A remarkable survival in an Italian historic house is the extraordinary pair of massive famille rose pagodas from the Castello di Vincigliata in Fiesole, near Florence (Fig. 4). Dating to either the Qianlong or Jiaqing period (1735-1800), it seems that they were modelled after the famous Porcelain Pagoda of Nanjing, built in the 15th century on the orders of the Yongle Emperor to honour his parents, and considered one of the Seven Wonders of the World by some later European travellers. It, too, had rising and graduated hexagonal tiers, the upwardly curving green roofs finished with gilt-metal carp and little bells. These two imposing pieces of Chinese export porcelain are extremely rare due to their huge size--the larger of the two models is over 2.5m high. They would have been very expensive and difficult to make, and are of a type much favoured by European aristocracy and royalty- an almost identical pair survives in the British Royal Collection. The pair goes under the hammer in Christie's London's Fine Chinese Ceramics and Works of Art sale on 14 May, estimate 250,000 [pounds sterling]-300,000 [pounds sterling].
There is more porcelain at Sotheby's London on I May in the sale of the collection of Sir Gawaine and Lady Baillie. Included are 140 lots representing the most important holding of Meissen animals and birds ever seen at auction, almost all of which were produced during the 1730s and 1740s under the direction of the great Johann Joachim Kandler (1706-75). Most of the figures are rare, and several are unpublished. The coup here is a superbly realised white porcelain monkey taking snuff (Fig. 3). It has been recently identified as by Kandler himself, and was executed around 1732 for Augustus the Strong's Japanese Palace in Dresden. This restored piece was previously thought to be 19th century (200,000 [pounds sterling]-400,000 [pounds sterling]). Estimates range from under 1,000 [pounds sterling]-150,000 [pounds sterling] for the other lots.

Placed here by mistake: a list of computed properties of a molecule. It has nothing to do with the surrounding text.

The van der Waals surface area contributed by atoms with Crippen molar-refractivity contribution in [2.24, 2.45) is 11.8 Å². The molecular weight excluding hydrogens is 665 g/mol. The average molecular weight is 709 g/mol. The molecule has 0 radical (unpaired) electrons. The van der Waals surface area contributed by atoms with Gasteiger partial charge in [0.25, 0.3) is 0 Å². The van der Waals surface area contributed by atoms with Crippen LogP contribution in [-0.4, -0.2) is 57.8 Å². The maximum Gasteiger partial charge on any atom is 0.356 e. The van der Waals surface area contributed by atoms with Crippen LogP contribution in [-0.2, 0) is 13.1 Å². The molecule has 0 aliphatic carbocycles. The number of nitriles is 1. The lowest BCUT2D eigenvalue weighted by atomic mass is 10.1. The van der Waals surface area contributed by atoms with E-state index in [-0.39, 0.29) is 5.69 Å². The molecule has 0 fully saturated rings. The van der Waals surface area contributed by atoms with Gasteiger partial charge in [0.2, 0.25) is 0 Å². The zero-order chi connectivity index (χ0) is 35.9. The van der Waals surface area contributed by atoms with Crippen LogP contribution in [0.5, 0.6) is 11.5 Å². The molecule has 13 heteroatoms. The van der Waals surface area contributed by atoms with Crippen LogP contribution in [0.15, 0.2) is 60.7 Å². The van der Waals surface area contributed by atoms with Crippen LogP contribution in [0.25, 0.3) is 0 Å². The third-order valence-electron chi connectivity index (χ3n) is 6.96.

On 29 May, Bonhams' Modern British and Irish Art sale presents Stanley Spencer's Garden Path, Cookham Rise which has remained in the same collection since its purchase at the Royal Academy in 1950 (Fig. 2). This is the sun-filled, fecund garden of Meliora, home of the local market gardener, its battered signs and cracked path flanked by late summer flowers. Spencer considered his garden paintings 'potboilers', necessary commercial distractions from his ambitious visionary and religious works that were also set in the houses and gardens of his village. Yet even he recognised that 'landscape painting has enabled me to keep my bearings. It has been my contact with the world.' Purchased for 250 [pounds sterling], this domestic Eden is now expected to fetch 400,000 [pounds sterling]-600,000 [pounds sterling].
Hong Kong, meanwhile, sees the first edition of the rebranded Art Basel Hong Kong--previously ART HK (23-26 May). As with the Basel and Miami Beach fairs, the Swiss organisers are keen to showcase the art of the region, and half of the 245 participating modern and contemporary art galleries are fielded from Asia and Asia Pacific (although that figure includes the growing number of Western galleries with a Hong Kong base). Expect fewer, larger and probably better stands, and to find a shift in emphasis towards modern rather than contemporary art, too.
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|Title Annotation:||THE ART MARKET|
|Date:||May 1, 2013|